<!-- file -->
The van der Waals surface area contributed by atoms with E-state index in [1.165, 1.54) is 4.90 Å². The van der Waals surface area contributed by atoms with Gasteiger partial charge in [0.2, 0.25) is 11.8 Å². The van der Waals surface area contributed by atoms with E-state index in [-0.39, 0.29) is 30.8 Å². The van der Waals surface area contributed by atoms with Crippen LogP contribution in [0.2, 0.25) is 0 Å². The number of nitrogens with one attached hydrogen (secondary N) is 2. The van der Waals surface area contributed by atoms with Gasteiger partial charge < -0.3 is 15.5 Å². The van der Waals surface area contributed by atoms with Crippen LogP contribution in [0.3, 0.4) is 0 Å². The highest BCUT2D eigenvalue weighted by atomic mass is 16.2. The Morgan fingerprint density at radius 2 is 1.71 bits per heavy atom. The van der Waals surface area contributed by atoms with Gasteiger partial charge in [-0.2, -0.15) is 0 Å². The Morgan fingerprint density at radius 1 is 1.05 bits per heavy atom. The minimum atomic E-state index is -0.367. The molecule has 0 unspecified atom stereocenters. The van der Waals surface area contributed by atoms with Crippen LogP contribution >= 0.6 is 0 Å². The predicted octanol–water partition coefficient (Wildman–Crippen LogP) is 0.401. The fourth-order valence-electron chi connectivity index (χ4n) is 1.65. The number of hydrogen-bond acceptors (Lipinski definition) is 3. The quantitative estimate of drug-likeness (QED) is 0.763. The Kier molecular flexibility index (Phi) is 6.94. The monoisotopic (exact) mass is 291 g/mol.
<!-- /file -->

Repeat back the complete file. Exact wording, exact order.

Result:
The van der Waals surface area contributed by atoms with E-state index in [1.165, 1.54) is 4.90 Å². The van der Waals surface area contributed by atoms with Gasteiger partial charge in [0.2, 0.25) is 11.8 Å². The van der Waals surface area contributed by atoms with E-state index in [-0.39, 0.29) is 30.8 Å². The van der Waals surface area contributed by atoms with Crippen LogP contribution in [0.2, 0.25) is 0 Å². The number of nitrogens with one attached hydrogen (secondary N) is 2. The van der Waals surface area contributed by atoms with Gasteiger partial charge < -0.3 is 15.5 Å². The van der Waals surface area contributed by atoms with Crippen LogP contribution in [0.3, 0.4) is 0 Å². The highest BCUT2D eigenvalue weighted by atomic mass is 16.2. The Morgan fingerprint density at radius 2 is 1.71 bits per heavy atom. The van der Waals surface area contributed by atoms with Gasteiger partial charge in [-0.2, -0.15) is 0 Å². The Morgan fingerprint density at radius 1 is 1.05 bits per heavy atom. The minimum atomic E-state index is -0.367. The molecule has 0 unspecified atom stereocenters. The van der Waals surface area contributed by atoms with Crippen LogP contribution >= 0.6 is 0 Å². The predicted octanol–water partition coefficient (Wildman–Crippen LogP) is 0.401. The fourth-order valence-electron chi connectivity index (χ4n) is 1.65. The number of hydrogen-bond acceptors (Lipinski definition) is 3. The quantitative estimate of drug-likeness (QED) is 0.763. The Kier molecular flexibility index (Phi) is 6.94. The monoisotopic (exact) mass is 291 g/mol.